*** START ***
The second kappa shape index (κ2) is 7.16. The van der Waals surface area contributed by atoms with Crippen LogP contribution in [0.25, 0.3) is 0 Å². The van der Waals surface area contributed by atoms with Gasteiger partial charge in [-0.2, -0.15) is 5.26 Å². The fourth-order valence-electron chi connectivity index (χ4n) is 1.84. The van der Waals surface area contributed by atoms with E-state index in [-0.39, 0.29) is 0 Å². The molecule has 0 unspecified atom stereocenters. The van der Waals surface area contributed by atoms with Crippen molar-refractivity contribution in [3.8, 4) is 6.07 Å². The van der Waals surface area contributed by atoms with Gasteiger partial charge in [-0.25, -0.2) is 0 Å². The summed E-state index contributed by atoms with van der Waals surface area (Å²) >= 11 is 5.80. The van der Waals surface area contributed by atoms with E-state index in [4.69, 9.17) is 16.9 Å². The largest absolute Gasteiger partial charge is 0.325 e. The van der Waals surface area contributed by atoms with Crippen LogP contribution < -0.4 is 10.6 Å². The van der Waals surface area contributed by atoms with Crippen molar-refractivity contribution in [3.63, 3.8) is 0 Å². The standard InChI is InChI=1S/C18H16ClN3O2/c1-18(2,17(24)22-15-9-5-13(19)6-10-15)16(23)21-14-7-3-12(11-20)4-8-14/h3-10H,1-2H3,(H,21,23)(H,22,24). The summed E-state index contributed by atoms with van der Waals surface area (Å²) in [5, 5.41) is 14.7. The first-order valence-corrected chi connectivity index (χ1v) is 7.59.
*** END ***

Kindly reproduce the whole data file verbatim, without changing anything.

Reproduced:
The second kappa shape index (κ2) is 7.16. The van der Waals surface area contributed by atoms with Crippen LogP contribution in [0.25, 0.3) is 0 Å². The van der Waals surface area contributed by atoms with Gasteiger partial charge in [-0.2, -0.15) is 5.26 Å². The fourth-order valence-electron chi connectivity index (χ4n) is 1.84. The van der Waals surface area contributed by atoms with E-state index in [-0.39, 0.29) is 0 Å². The molecule has 0 unspecified atom stereocenters. The van der Waals surface area contributed by atoms with Crippen molar-refractivity contribution in [3.8, 4) is 6.07 Å². The van der Waals surface area contributed by atoms with Gasteiger partial charge in [-0.25, -0.2) is 0 Å². The summed E-state index contributed by atoms with van der Waals surface area (Å²) >= 11 is 5.80. The van der Waals surface area contributed by atoms with E-state index in [4.69, 9.17) is 16.9 Å². The largest absolute Gasteiger partial charge is 0.325 e. The van der Waals surface area contributed by atoms with Crippen LogP contribution < -0.4 is 10.6 Å². The van der Waals surface area contributed by atoms with Crippen molar-refractivity contribution in [3.63, 3.8) is 0 Å². The standard InChI is InChI=1S/C18H16ClN3O2/c1-18(2,17(24)22-15-9-5-13(19)6-10-15)16(23)21-14-7-3-12(11-20)4-8-14/h3-10H,1-2H3,(H,21,23)(H,22,24). The summed E-state index contributed by atoms with van der Waals surface area (Å²) in [5, 5.41) is 14.7. The first-order valence-corrected chi connectivity index (χ1v) is 7.59.